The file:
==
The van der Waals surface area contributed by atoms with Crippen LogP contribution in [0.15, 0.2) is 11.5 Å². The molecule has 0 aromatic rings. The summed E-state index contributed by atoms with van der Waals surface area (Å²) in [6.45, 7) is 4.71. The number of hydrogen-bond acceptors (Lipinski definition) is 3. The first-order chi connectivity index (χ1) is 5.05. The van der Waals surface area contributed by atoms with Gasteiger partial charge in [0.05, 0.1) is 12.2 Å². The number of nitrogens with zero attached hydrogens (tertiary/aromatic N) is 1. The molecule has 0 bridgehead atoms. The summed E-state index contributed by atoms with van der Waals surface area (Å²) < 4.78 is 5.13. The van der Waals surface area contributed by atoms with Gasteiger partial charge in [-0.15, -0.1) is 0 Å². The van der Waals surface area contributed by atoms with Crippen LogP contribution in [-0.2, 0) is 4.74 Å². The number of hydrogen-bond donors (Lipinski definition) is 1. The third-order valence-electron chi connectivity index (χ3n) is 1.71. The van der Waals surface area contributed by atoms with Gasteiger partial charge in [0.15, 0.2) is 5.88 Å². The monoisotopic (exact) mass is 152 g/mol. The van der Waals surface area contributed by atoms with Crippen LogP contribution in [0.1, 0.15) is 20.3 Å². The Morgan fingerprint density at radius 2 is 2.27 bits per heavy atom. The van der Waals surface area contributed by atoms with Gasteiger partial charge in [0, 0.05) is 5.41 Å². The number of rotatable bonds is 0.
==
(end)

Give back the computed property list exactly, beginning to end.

The van der Waals surface area contributed by atoms with Crippen LogP contribution in [0.15, 0.2) is 11.5 Å². The molecule has 0 aromatic rings. The summed E-state index contributed by atoms with van der Waals surface area (Å²) in [6.45, 7) is 4.71. The number of hydrogen-bond acceptors (Lipinski definition) is 3. The first-order chi connectivity index (χ1) is 5.05. The van der Waals surface area contributed by atoms with Gasteiger partial charge in [0.05, 0.1) is 12.2 Å². The number of nitrogens with zero attached hydrogens (tertiary/aromatic N) is 1. The molecule has 0 bridgehead atoms. The summed E-state index contributed by atoms with van der Waals surface area (Å²) < 4.78 is 5.13. The van der Waals surface area contributed by atoms with Gasteiger partial charge in [-0.15, -0.1) is 0 Å². The van der Waals surface area contributed by atoms with Crippen LogP contribution in [-0.2, 0) is 4.74 Å². The number of hydrogen-bond donors (Lipinski definition) is 1. The third-order valence-electron chi connectivity index (χ3n) is 1.71. The van der Waals surface area contributed by atoms with Gasteiger partial charge in [0.15, 0.2) is 5.88 Å². The monoisotopic (exact) mass is 152 g/mol. The van der Waals surface area contributed by atoms with Crippen LogP contribution in [0.1, 0.15) is 20.3 Å². The Morgan fingerprint density at radius 2 is 2.27 bits per heavy atom. The van der Waals surface area contributed by atoms with Gasteiger partial charge in [0, 0.05) is 5.41 Å². The number of rotatable bonds is 0.